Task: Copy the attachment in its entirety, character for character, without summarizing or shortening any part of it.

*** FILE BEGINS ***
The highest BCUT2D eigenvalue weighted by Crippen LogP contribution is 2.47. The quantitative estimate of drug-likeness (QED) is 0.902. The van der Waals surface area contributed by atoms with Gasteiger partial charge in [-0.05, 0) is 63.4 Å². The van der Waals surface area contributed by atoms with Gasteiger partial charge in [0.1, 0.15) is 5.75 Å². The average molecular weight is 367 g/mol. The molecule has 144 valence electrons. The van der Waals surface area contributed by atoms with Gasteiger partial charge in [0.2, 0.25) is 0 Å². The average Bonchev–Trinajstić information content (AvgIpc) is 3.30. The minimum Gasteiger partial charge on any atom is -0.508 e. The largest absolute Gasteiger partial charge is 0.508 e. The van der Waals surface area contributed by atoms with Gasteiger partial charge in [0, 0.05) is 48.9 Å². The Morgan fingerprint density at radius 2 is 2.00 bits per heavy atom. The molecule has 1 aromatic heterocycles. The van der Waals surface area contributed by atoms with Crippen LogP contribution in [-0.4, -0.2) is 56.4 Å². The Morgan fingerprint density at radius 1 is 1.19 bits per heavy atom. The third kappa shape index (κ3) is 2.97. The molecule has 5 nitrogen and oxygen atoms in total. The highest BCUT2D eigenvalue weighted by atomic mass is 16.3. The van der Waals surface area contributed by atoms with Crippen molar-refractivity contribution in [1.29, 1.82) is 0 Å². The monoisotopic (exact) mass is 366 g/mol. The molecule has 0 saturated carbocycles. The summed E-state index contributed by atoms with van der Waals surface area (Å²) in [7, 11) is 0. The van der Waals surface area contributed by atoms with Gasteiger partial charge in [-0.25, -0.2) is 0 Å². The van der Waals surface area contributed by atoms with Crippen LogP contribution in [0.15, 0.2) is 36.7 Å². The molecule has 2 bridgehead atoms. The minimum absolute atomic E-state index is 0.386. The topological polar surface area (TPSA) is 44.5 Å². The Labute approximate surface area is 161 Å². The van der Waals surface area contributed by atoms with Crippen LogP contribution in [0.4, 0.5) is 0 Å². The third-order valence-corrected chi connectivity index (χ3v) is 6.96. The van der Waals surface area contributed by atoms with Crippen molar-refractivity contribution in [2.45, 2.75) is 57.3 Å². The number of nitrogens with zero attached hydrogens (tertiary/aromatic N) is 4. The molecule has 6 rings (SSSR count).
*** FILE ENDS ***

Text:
The highest BCUT2D eigenvalue weighted by Crippen LogP contribution is 2.47. The quantitative estimate of drug-likeness (QED) is 0.902. The van der Waals surface area contributed by atoms with Gasteiger partial charge in [-0.05, 0) is 63.4 Å². The van der Waals surface area contributed by atoms with Gasteiger partial charge in [0.1, 0.15) is 5.75 Å². The average molecular weight is 367 g/mol. The molecule has 144 valence electrons. The van der Waals surface area contributed by atoms with Gasteiger partial charge in [0.2, 0.25) is 0 Å². The average Bonchev–Trinajstić information content (AvgIpc) is 3.30. The minimum Gasteiger partial charge on any atom is -0.508 e. The largest absolute Gasteiger partial charge is 0.508 e. The van der Waals surface area contributed by atoms with Gasteiger partial charge in [0, 0.05) is 48.9 Å². The Morgan fingerprint density at radius 2 is 2.00 bits per heavy atom. The molecule has 1 aromatic heterocycles. The van der Waals surface area contributed by atoms with Crippen LogP contribution in [-0.4, -0.2) is 56.4 Å². The Morgan fingerprint density at radius 1 is 1.19 bits per heavy atom. The third kappa shape index (κ3) is 2.97. The molecule has 5 nitrogen and oxygen atoms in total. The highest BCUT2D eigenvalue weighted by atomic mass is 16.3. The van der Waals surface area contributed by atoms with Crippen molar-refractivity contribution in [1.29, 1.82) is 0 Å². The monoisotopic (exact) mass is 366 g/mol. The molecule has 0 saturated carbocycles. The summed E-state index contributed by atoms with van der Waals surface area (Å²) in [7, 11) is 0. The van der Waals surface area contributed by atoms with Gasteiger partial charge in [-0.25, -0.2) is 0 Å². The van der Waals surface area contributed by atoms with Crippen LogP contribution in [0.15, 0.2) is 36.7 Å². The molecule has 2 bridgehead atoms. The minimum absolute atomic E-state index is 0.386. The topological polar surface area (TPSA) is 44.5 Å². The Labute approximate surface area is 161 Å². The van der Waals surface area contributed by atoms with Crippen LogP contribution in [0.4, 0.5) is 0 Å². The third-order valence-corrected chi connectivity index (χ3v) is 6.96. The van der Waals surface area contributed by atoms with Crippen molar-refractivity contribution in [2.45, 2.75) is 57.3 Å². The number of nitrogens with zero attached hydrogens (tertiary/aromatic N) is 4. The molecule has 6 rings (SSSR count).